TCM's “Summer Under the Stars” Features Mae Clarke
By Ed Garea
On August 20, TCM is devoting a day of its “Summer Under the Stars” tribute to the great Mae Clarke. Although she’s best known to film fans as the woman who takes a grapefruit in the face from James Cagney, Mae had a full career on the stage as well as on the screen.
Born Violet Mary Klotz in Philadelphia, Pa., on August 16, 1910, she grew up in Atlantic City, where he father worked as an organist in a motion picture theatre. She learned how to dance, and at the age of 13 was already performing in nightclubs and amateur theatricals. By 1925, she was working as a dancer and burlesque artist at the Everglades Club, earning $40 a week. It was there she would strike up a life-long friendship with fellow dancer Ruby Stevens, who later became known as Barbara Stanwyck.
In 1926, Mae got her break in “legitimate” theater, appearing in the drama The Noose with Stanwyck and Ed Wynn. She followed this with a role in the musical comedy Manhattan Mary in 1927. While working in vaudeville, Mae was screen-tested by Fox and landed her first role in Big Time (1929). In her next film, the musical comedy Nix on Dames (1929), she was given top billing. Afterwards, however, the quality of her films declined, and she left the studio a year later.
Freelancing resulted in better parts, and she began to be typecast in “hard luck” roles. She played a prostitute in the Lewis Milestone-directed hit, The Front Page (1931), and on the strength of her performance, was signed by Universal’s Carl Laemmle, Jr. for the role of ballerina-turned streetwalker Myra Deauville in James Whale’s Waterloo Bridge (1931). Before taking on this assignment, she was cast, uncredited, as Kitty in The Public Enemy, with James Cagney, appearing in one of the most memorable scenes in film history. She was also third-billed as Henry’s Frankenstein’s bride in Whale’s Frankenstein (1931), with her most famous moment being terrorized by the Monster (Boris Karloff) in her bedroom.
In 1932, just as her career was taking off she suffered a nervous breakdown, most likely from a combination of overwork and marital problems. A serious car accident in March of 1933 further damaged her career, as did yet another breakdown in 1934. In addition, her sexy screen persona was restricted by the clampdown and strict enforcement of the Production Code.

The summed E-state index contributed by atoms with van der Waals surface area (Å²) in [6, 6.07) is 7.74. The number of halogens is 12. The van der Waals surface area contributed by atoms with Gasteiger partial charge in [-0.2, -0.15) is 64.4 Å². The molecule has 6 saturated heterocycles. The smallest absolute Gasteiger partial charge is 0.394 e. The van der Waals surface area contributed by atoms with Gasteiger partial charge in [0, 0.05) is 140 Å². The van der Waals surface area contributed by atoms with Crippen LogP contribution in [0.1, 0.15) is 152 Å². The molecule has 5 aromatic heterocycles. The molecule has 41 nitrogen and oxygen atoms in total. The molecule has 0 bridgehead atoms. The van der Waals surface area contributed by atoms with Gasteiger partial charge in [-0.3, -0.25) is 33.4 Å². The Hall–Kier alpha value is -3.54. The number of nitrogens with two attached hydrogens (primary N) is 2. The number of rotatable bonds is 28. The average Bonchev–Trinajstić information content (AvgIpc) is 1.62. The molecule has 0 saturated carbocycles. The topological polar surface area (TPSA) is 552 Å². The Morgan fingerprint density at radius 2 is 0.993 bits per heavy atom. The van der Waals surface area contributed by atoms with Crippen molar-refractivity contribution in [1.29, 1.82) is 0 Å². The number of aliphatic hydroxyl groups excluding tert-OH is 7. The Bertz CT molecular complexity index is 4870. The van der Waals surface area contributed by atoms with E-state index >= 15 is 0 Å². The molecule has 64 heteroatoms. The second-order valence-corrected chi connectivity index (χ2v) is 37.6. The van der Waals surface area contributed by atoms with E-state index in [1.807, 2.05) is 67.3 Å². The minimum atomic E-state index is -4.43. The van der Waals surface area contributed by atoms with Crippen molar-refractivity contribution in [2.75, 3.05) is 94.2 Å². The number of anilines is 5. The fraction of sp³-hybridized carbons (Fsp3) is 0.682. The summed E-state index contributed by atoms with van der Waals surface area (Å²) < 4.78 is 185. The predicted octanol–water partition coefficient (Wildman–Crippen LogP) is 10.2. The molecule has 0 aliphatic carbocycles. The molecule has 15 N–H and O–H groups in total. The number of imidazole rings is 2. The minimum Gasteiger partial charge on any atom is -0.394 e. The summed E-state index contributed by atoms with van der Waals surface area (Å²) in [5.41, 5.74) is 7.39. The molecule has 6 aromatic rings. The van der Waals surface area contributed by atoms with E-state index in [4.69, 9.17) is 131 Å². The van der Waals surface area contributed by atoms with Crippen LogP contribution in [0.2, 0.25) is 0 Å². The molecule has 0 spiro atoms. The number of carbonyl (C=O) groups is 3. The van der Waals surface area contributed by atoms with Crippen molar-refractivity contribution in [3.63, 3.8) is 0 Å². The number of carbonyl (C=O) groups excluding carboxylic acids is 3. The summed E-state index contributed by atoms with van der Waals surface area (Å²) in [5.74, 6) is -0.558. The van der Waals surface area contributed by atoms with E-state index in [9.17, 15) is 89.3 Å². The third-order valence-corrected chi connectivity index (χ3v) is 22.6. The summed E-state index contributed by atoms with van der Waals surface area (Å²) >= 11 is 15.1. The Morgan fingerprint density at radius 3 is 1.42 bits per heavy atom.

When she was given a clean bill of health and returned to the screen, it was in B-pictures, mainly at Columbia and Republic. Her most notable role was that opposite Cagney in Grand National’s production of Great Guy (1936). In 1949, she was reduced to starring as the female lead in Republic’s serial, King of the Rocketmen. During the 50’s she worked minor parts, mostly unbilled, with a few decent minor roles in Westerns such as Wichita (1955). Like many other actors looking for work, she turned to television and carved out a steady, if unspectacular, career, save for a few notable appearances on The Loretta Young Show. After he last film appearance in Melvin Van Peebles’ Watermelon Man (1970), Mae retired to the Motion Picture & Television Country House and Hospital and devoted her remaining years to her favorite hobby: painting in the style of Swiss abstract artist Paul Klee. She died there of cancer in April 1992.
The schedule for August 20 is as follows:
6:00 am – A BIG HAND FOR THE LITTLE LADY (WB, 1966): Henry Fonda, Joanne Woodward. A pioneer woman replaces her ailing husband in a poker game after he loses most of their money.
8:00 am – MOHAWK (Fox, 1956): Scott Brady, Rita Gam. When a Boston artist is commissioned to paint landscapes, he gets caught up in a land war between settlers and the Mohawks.
9:30 am – WICHITA (Allied Artists, 1955): Joel McCrea, Vera Miles. Wyatt Earp fights to tame a wild and crooked cow town.
11:00 am – THE FALL GUY (RKO, 1930): Mae Clarke, Jack Mulhall, & Ned Sparks. An unemployed druggist gets mixed up with gangsters.
12:15 pm – TURN BACK THE CLOCK (MGM, 1933): Lee Tracy, Mae Clarke. A middle-aged workingman gets to relive his life and make himself wealthy.
1:45 pm – PENTHOUSE (MGM, 1933): Warner Baxter, Myrna Loy. Framed for murder by the Mob, a lawyer enlists the help of a call girl to prove his innocence in this good, all-around mystery.
3:30 pm – PAROLE GIRL (Columbia, 1933): Mae Clarke, Ralph Bellamy. A wrongly convicted woman tries to make amends after her release from prison.
5:00 pm – THIS SIDE OF HEAVEN (MGM, 1934): Lionel Barrymore, Fay Bainter. A family pulls together when the patriarch is accused of embezzlement.
6:30 pm – THE MAN WITH TWO FACES (WB, 1934): Edward G. Robinson, Mary Astor. An actor uses his skills to protect his sister from her sinister husband.
8:00 pm – WATERLOO BRIDGE (Universal 1931): Mae Clarke, Kent Douglass. James Whale directed this film an American soldier in love with a London dance-hall girl, not realizing that she’s a prostitute.
9:30 pm – FRANKENSTEIN (Universal 1931): Boris Karloff, Colin Clive, & Edward Van Sloan. The original with all censored scenes restored. A must.
10:45 pm – FAST WORKERS (MGM, 1933): John Gilbert, Robert Armstrong, & Mae Clarke. Construction workers become romantic rivals.
12:00 am – THE PENGUIN POOL MURDER (RKO 1932): Edna May Oliver, James Gleason. Schoolteacher Hildegarde Withers helps solve a murder at the aquarium.
1:15 am – LADY KILLER (WB, 1933): James Cagney, Mae Clarke, & Margaret Lindsay. Cagney is a criminal on the lam who wanders into Hollywood and becomes a star in this frantic comedy.
2:45 am – THE PUBLIC ENEMY (WB, 1930): James Cagney, Jean Harlow. William Wellman directed this electrifying rise and fall of a hoodlum as played by James Cagney.
4:15 am – THE FRONT PAGE (U.A., 1931): The original with Pat O’Brien and Adolph Menjou as Hildy Johnson and Walter Burns. It’s prehistoric and highly entertaining.